Philip Sheldrake

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Tag: six influence flows

Brand, PR, non-profits, and responsiveness – Q&A by Phillip Casey

Armstrong Building, Newcastle University
Having put my two penn'orth out there over the years I'm occasionally approached by students at this dissertation time of year. This week, Phillip Casey and I struck up conversation on Twitter. Phillip is a post-graduate student undertaking the MA in Media and Public Relations at Newcastle University (pictured) and his dissertation is titled Brand Image: PR in the UK non-profit healthcare sector.

Phillip Casey

Phillip Casey

I enjoyed responding to Phillip's questions, so, with his permission, I thought I'd make our Q&A public here. (It migrated to email in case you were wondering about a 140 character count.)

Where a reference consists of just a page number, it refers to The Business of Influence: Reframing Marketing and PR for the Digital Age.

1) Is a strong brand image important for a non-profit organisation? Why?

A brand used to convey ownership of livestock. Then it was an "our name's on it" quality assurance. This century, with product quality (defined as fitness-for-purpose) increasingly a given, a brand represents a nexus of values. If our values align with a brand, then I'm part of that brand. If they don't, I look to take my time, attention and money elsewhere. [Attenzi]

Organisations need to communicate their purpose and values in order to attract and assemble the right mix of people and resources to live up to its mission and pursue its vision. So brand, defined like this, lies at the heart of things. Read more

The Future of Organization – a video presentation on the major themes and some new provocations

Office building in New York

There's a lot to think about when it comes to the future of organization, and plenty to be optimistic about. Saying that, like any and all topics worth grappling with, it takes a bit of time to get up to speed on the depth and breadth of things. As a member of the advisory council for the Future of Work community, and part of the steering group for The Responsive Organization community, I know I'm not the only one looking to communicate these ideas effectively.

Mike Grafham and I talked about compiling a three-minute explanatory video, and I failed woefully at such brevity. This 42-minute video presentation aims to provide a relatively speedy immersion in some of the main themes, spanning human rights, complexity science, the death of heuristics, the six influence flows, personal knowledge mastery, social physics, trust, the digital nervous system, Web 3.0, performance and learning, public relations, collective intelligence, sociocracy, Holacracy, podularity, wirearchy, emergent civilzation, self-organization, organized self, socioveillance, the middleware corporate, Bread incorporated, distributed autonomous corporates, and the Mozilla manifesto.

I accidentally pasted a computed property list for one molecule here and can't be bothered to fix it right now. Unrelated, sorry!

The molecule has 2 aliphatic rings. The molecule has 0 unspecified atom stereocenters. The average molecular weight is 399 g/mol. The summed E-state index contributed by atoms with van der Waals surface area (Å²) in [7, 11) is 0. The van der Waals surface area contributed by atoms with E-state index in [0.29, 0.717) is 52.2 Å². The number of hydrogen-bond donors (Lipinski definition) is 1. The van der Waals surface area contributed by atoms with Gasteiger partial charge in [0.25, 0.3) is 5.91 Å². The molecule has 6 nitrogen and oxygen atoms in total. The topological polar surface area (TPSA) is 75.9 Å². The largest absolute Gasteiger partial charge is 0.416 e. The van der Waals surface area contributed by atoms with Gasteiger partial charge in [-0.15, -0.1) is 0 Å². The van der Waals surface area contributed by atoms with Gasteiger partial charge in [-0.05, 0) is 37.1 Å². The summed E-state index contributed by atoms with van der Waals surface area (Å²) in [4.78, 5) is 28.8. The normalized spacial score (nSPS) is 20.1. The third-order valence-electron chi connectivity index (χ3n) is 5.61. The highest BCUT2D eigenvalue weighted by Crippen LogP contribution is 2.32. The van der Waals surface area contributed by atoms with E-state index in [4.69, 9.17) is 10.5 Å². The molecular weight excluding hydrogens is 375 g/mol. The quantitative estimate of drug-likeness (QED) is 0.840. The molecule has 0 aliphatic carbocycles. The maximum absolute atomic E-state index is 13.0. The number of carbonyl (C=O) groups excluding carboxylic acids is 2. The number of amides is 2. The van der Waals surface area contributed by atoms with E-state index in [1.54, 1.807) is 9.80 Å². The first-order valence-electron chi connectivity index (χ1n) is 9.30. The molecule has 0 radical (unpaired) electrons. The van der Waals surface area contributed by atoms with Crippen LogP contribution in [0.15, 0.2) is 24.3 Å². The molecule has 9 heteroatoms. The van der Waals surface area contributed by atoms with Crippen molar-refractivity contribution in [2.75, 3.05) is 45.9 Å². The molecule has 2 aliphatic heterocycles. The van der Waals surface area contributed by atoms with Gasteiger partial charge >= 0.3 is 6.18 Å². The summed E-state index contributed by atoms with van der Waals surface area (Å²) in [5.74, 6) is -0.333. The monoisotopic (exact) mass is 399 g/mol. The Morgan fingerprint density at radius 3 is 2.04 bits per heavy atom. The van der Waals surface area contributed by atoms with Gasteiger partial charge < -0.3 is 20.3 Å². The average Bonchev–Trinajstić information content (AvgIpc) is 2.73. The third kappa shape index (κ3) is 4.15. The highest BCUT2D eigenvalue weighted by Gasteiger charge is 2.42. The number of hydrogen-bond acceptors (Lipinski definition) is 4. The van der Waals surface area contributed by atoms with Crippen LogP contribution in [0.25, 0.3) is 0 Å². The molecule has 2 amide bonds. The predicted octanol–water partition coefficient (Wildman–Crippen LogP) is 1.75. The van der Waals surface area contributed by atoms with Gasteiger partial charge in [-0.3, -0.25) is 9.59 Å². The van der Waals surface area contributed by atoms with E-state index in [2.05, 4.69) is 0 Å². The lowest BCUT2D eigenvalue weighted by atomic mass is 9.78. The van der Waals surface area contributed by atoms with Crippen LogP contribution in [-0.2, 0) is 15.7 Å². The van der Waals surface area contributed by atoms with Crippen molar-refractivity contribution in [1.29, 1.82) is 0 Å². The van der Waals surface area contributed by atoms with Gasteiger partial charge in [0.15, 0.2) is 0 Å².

Read more

‘Masterclass’ at Bournemouth University

Professor Tom Watson (@tomwatson1709, @historyofpr) invited me to deliver a 'masterclass' lecture at Bournemouth University on Friday. (When asked about PR higher education in the UK, most people would mention Bournemouth and Leeds Metropolitan.)

Student elections were at fever pitch, and there was a real energy about campus. The students at The Media School were on top form – in fact, I usually only get the calibre of questions they threw at me days or weeks after someone has digested my book or a presentation. So thanks to everyone who attended and participated.

HT to @lauramanninen, @kbadders, @hannaherowley, @edinjel, @JessicaNorthPR, @lottsGC, @FleurieFM, @morellopr, @BenjaminDeacon.

Here's the stack.

Content Marketing Show 2012

I've just kicked off Content Marketing Show 2012 here in London. Thanks to Kelvin Newman and his team for the opportunity. Here's my stack.

The Illustrated History of Content

‘Earned media’ is not a synonym for public relations

British Heart Foundation outdoor ad, Leo Reynolds, http://www.flickr.com/photos/lwr/2138006896

"Categorising media as Paid, Owned and Earned isn’t particularly useful. In fact, it simply appears to reinforce increasingly irrelevant functional silos."

That's how I opened a blog post back in November, The Influence View of Content, and three incidents over the last couple of weeks have redoubled my determination to cut this crap.

Names have been changed...

Incident 1

Anne: "So our marketing team looks after the website, the blog and Facebook. And PR is obviously earned media – the traditional media relations, blogger relations and the like. They cover Twitter too, at least most of the time."

Me: "So if we're looking at things like that, let me ask where the concept of shared media takes us... the owned stuff that has earned a share – a 'Like', a RT, a +1 for example." Read more

The Business of Influence for REALLY BIG Digital Impact